California high-speed train in the new Transbay Terminal (Image Source: NC3D)
A plugged-in tipster reports with respect to High Speed Rail and the Transbay Terminal:

Thought you should know that both Nancy Pelosi and [Gov. Arnold Schwarzenegger] both sent strongly worded emails to the Secretary of Transportation this week endorsing the Transbay Terminal as the San Francisco terminus for High Speed Rail.

Pelosi’s letter was pretty detailed technically on how the trainbox would look (to combat the misconception that has been floating around that the terminal cannot accommodate all the HSR traffic; which is massively over-optimistic, but that is another argument all together) and why the ‘Beale street option‘ is not realistic at all in terms of cost and the fact it would undermine all the work Caltrans has just done on the Bay Bridge approach.

More Evidence Of A High Speed Snub For The Transbay Transit Center [SocketSite]
While San Francisco Might Get High-Speed Rail, Will The Transbay? [SocketSite]
Unplanned Obsolescence For Transbay High-Speed Station Design? [SocketSite]

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Comments from “Plugged-In” Readers

  1. Posted by Get it Built

    I hope tranbay gets the stimulus money despite Kopp’s best efforts to illegaly block it. Kopp should be removed from the Board. How old is he anyways? 81. If the govenor and the third most powerful person in the country are for it, who is Kopp to stand against it? Get it built.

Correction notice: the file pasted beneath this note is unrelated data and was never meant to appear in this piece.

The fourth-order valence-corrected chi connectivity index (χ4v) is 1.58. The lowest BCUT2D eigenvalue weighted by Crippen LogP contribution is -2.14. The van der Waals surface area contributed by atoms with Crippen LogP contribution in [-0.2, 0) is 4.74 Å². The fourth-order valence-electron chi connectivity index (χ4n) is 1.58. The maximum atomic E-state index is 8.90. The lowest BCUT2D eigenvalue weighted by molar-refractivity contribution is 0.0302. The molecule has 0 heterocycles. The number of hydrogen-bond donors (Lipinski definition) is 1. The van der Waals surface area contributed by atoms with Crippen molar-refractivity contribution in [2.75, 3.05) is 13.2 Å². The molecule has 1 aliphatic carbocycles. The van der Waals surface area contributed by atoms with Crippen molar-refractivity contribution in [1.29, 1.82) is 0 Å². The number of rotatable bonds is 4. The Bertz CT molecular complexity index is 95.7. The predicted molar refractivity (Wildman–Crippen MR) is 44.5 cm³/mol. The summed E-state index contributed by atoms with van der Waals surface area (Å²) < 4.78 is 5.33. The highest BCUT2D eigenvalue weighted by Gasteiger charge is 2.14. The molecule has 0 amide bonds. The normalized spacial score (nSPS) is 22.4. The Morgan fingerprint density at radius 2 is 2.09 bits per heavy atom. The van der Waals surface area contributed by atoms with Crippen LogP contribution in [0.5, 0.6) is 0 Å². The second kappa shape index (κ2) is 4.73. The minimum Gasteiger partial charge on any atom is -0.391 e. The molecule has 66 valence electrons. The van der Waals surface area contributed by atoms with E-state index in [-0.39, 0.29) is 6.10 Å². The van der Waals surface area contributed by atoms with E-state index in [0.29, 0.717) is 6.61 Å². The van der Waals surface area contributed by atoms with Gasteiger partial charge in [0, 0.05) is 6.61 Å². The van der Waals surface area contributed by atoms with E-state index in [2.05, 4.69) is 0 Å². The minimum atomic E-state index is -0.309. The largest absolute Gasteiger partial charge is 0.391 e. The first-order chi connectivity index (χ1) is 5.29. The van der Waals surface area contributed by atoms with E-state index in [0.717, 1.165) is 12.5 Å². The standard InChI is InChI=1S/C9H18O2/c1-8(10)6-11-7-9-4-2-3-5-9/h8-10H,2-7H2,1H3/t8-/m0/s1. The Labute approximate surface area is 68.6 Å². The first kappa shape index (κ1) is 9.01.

2. Posted by ex SF-er

    A monorail you say?
    this is a clusterfrack.

  3. Posted by spitpalm

    Build it.

  4. Posted by Legacy Dude

    Just 2 things, real quick:
    1) No way to pay for it, and 2) few will ride it.
    Other than than, great idea.

  5. Posted by Outsider

    I don’t know the finance behind it so can’t comment on that but I, for one, will ride it. It takes three hours or so to get to LA. That’s less time than I would spend flying when getting to and from the airport is included. And it is infinitely more pleasurable. I got in the train at Waterloo station in London at 7 am and I walked out at the center of Paris at 10 am. Read my paper, had breakfast on the train and took a nap. Besides, America has to learn to reduce dependence on automobiles and planes.

  6. Posted by location

    Legacy Dude,
    Is thing #2 based on the fact that you personally won’t use it? I haven’t seen any studies so I can’t comment on the general demand, but I would probably use it 1-2 times per month as long as it is not more expensive than flying.

  7. Posted by a little bird

    Editor,
    What kind of processing are you doing that causes the form to take up to a minute to post? Consider doing it asynchronously?

  8. Posted by a little bird

    Actually, that last one took more than 2 minutes. Zoiks!

  9. Posted by Legacy Dude

    Total estimated costs of the system, in order to be actually effective, were around $100 billion last time I paid attention. I’m sure somebody will correct me if I’m wrong there.